Occupational Licensing and Quality: Distributional and Heterogeneous Effects in the Teaching Profession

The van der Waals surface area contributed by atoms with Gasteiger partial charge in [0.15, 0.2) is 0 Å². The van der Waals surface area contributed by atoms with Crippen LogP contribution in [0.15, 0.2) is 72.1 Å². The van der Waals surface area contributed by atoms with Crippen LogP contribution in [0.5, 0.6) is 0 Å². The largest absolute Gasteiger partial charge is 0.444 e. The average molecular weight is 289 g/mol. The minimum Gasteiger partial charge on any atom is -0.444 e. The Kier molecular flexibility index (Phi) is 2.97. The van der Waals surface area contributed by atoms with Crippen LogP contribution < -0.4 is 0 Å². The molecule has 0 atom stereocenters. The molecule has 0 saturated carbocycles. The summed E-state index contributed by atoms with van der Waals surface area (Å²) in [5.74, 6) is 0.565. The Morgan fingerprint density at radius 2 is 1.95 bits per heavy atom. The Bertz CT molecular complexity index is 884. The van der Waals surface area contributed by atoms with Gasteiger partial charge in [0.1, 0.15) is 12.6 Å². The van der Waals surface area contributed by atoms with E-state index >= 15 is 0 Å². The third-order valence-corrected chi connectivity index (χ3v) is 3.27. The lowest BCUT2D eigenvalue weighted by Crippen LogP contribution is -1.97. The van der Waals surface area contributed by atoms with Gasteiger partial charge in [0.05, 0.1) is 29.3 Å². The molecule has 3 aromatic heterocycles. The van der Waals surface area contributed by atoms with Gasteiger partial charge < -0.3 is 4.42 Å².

This paper examines a common form of entry restriction: occupational licensing. The paper studies two questions: first, how occupational licensing laws affect the distribution of quality, and second, how the effects of licensing on quality vary across regions of differing income levels. The paper uses variation in state licensing requirements for teachers and two national datasets on teacher qualifications and student outcomes from 1983–2008. Two measures of quality are used: the qualifications of candidates entering the occupation (input quality) and the quality of service provided (output quality). Results show that more restrictive licensing laws—in the form of certification tests required for initial licensure—may lead some first-year teachers of high input quality to opt out of the occupation. In the sample of teachers who remain in the occupation multiple years, stricter licensing appears to increase input quality at most quantiles of the teacher quality distribution. Output quality, as measured by student test scores, also changes with stricter occupational licensing, revealing a widening of the distribution. For most forms of licensing studied, input and output quality improvements due to stricter licensing requirements occur in high-income rather than low-income school districts.